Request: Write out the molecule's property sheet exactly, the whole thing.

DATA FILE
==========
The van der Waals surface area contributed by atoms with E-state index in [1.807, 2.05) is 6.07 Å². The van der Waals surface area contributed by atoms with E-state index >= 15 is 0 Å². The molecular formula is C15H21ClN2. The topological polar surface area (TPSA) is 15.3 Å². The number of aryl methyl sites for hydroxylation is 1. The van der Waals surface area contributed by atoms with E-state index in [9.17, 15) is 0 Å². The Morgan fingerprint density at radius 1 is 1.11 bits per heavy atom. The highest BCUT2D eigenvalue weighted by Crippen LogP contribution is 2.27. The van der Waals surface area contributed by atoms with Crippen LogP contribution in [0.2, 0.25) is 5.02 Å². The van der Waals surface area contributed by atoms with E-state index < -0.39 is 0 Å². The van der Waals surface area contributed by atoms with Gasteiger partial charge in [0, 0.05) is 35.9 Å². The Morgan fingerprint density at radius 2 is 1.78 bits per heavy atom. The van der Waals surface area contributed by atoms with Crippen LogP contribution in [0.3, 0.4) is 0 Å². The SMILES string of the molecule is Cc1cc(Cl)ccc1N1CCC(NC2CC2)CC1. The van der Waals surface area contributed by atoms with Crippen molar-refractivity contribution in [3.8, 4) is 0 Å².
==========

The van der Waals surface area contributed by atoms with E-state index in [1.807, 2.05) is 6.07 Å². The van der Waals surface area contributed by atoms with E-state index >= 15 is 0 Å². The molecular formula is C15H21ClN2. The topological polar surface area (TPSA) is 15.3 Å². The number of aryl methyl sites for hydroxylation is 1. The van der Waals surface area contributed by atoms with E-state index in [9.17, 15) is 0 Å². The Morgan fingerprint density at radius 1 is 1.11 bits per heavy atom. The highest BCUT2D eigenvalue weighted by Crippen LogP contribution is 2.27. The van der Waals surface area contributed by atoms with Crippen LogP contribution in [0.2, 0.25) is 5.02 Å². The van der Waals surface area contributed by atoms with E-state index < -0.39 is 0 Å². The van der Waals surface area contributed by atoms with Gasteiger partial charge in [0, 0.05) is 35.9 Å². The Morgan fingerprint density at radius 2 is 1.78 bits per heavy atom. The van der Waals surface area contributed by atoms with Crippen LogP contribution in [0.3, 0.4) is 0 Å². The SMILES string of the molecule is Cc1cc(Cl)ccc1N1CCC(NC2CC2)CC1. The van der Waals surface area contributed by atoms with Crippen molar-refractivity contribution in [3.8, 4) is 0 Å².